http://www.saukvalley.com/2012/11/07/crundwell-personal-items-may-be-sold-online/acndwzm/

Rita Crundwell faces 60 new state charges

A great article from
http://wqad.com/2012/09/20/crundwell-faces-60-additional-counts/
Prosecutors in Illinois hand down dozens of new theft charges for former Dixon Illinois comptroller Rita Crundwell. Today the state indicted Crundwell on 60 theft charges that allegedly took place from January 1st, 2010 through her arrest on April 17th, 2012. These charges are separate from the federal charges that allege Crundwell stole $53 million dollars from the City of Dixon from 1990 through 2010.
The numbers are staggering.
This indictment alleges Rita Crundwell stole more than $11.2 million dollars in less than 2 and half years.
60 charges in all, they read almost like an accountant’s ledger.
$255,000 on January 19th.
$198,000 on January 25th.
$178,000 on January 29th.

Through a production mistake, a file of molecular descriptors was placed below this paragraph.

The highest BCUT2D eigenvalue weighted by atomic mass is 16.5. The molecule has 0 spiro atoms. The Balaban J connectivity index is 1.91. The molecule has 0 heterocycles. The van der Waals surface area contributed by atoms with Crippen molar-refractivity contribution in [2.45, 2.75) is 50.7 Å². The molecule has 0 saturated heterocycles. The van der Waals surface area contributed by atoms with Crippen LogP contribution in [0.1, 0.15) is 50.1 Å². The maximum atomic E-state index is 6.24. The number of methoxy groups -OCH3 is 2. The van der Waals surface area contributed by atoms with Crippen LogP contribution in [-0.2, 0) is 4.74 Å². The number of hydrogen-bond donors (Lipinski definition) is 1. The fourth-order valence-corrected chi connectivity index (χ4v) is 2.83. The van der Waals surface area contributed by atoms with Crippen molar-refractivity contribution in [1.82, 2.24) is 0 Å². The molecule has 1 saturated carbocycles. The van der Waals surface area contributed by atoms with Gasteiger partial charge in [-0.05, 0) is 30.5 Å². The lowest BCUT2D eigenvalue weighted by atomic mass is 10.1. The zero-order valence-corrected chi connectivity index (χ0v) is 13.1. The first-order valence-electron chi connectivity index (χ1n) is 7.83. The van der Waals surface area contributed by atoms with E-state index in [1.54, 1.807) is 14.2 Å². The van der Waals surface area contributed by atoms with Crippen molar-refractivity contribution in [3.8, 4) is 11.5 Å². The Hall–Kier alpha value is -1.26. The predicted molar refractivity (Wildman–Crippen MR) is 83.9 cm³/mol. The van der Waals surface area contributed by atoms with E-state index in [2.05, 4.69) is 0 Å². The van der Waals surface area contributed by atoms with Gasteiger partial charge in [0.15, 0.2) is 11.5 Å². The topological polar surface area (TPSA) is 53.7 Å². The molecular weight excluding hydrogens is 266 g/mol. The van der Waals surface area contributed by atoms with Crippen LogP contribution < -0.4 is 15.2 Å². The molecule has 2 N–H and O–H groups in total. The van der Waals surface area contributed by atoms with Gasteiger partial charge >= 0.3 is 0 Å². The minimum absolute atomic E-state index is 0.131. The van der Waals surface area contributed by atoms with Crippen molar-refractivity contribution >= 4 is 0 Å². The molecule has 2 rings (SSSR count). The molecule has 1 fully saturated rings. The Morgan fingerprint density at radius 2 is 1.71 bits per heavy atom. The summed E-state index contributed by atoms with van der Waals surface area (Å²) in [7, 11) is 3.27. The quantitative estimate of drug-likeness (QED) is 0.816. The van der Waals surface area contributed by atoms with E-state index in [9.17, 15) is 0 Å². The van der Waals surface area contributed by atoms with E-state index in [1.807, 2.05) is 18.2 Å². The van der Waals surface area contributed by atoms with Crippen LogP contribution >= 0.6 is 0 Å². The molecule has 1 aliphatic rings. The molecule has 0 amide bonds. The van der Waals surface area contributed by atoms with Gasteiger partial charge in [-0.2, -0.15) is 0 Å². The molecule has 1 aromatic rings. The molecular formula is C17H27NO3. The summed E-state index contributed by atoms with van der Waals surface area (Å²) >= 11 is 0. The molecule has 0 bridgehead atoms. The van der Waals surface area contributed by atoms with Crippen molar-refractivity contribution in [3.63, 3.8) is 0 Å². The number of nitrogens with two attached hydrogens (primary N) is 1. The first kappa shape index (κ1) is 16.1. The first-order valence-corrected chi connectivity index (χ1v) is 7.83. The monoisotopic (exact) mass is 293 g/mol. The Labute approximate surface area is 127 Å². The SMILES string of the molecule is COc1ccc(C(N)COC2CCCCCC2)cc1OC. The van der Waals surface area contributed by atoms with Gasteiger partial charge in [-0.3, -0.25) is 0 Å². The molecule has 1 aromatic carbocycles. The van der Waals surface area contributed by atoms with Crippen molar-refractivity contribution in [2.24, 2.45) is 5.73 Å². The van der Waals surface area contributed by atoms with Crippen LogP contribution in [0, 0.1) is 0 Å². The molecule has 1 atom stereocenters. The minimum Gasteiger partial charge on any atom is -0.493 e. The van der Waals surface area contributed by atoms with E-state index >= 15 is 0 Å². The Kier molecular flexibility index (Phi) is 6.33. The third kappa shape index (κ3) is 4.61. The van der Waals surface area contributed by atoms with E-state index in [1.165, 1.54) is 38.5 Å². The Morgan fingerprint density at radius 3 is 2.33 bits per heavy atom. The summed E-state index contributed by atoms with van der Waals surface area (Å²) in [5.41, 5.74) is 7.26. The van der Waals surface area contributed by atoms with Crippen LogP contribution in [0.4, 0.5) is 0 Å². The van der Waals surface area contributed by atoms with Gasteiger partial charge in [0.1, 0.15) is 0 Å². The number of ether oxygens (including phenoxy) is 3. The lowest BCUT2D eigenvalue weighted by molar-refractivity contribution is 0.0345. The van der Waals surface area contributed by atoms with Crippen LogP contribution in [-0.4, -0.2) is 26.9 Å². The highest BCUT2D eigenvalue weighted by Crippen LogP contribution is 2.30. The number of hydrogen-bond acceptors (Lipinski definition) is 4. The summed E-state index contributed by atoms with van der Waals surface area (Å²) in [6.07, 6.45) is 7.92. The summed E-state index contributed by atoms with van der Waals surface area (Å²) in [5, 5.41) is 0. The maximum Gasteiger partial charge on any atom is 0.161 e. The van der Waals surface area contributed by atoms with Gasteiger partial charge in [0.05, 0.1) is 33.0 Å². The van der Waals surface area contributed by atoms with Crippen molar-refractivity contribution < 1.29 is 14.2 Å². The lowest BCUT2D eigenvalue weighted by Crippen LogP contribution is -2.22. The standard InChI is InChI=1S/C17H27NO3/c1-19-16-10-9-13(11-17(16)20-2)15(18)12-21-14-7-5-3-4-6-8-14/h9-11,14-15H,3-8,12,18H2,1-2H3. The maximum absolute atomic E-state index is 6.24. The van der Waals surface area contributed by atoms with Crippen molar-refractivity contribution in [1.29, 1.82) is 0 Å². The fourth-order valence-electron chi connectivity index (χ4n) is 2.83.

On and on the list goes, the last charge filed the day before she was arrested on April 17th of this year. The indictment is separate from federal charges, and the case will be tried completely separately as well.
Dixon Mayor Jim Burke says he looks at this as a backup plan, just in case the federal trial falls flat.
“The way we were pushing this was to get some insurance that if it was a slap on the wrist that there would be more from the state,” says Burke.
The investigators have been working since early July to reach this point, sifting through more than 2,000 pieces of evidence. Between the federal investigation, and the state’s investigation, Lee County State’s Attorney Henry Dixon is confident Rita Crundwell acted alone.
“If you have more than one person involved you’re in deep trouble. And in my view if there had been even one other person involved with Ms. Crundwell in this enterprise, it would have been exposed sometime ago,” says Dixon.
Each of the 60 theft charges facing Crundwell carries a 6 year minimum sentence. If she’s found guilty on every charge she’d face at least 360 years behind bars, plus any punishment she may receive in her federal case.
“You can all multiply 6 times 60 pretty easily. There’s such a thing as a pound of flesh and a pound of flesh,” says Dixon.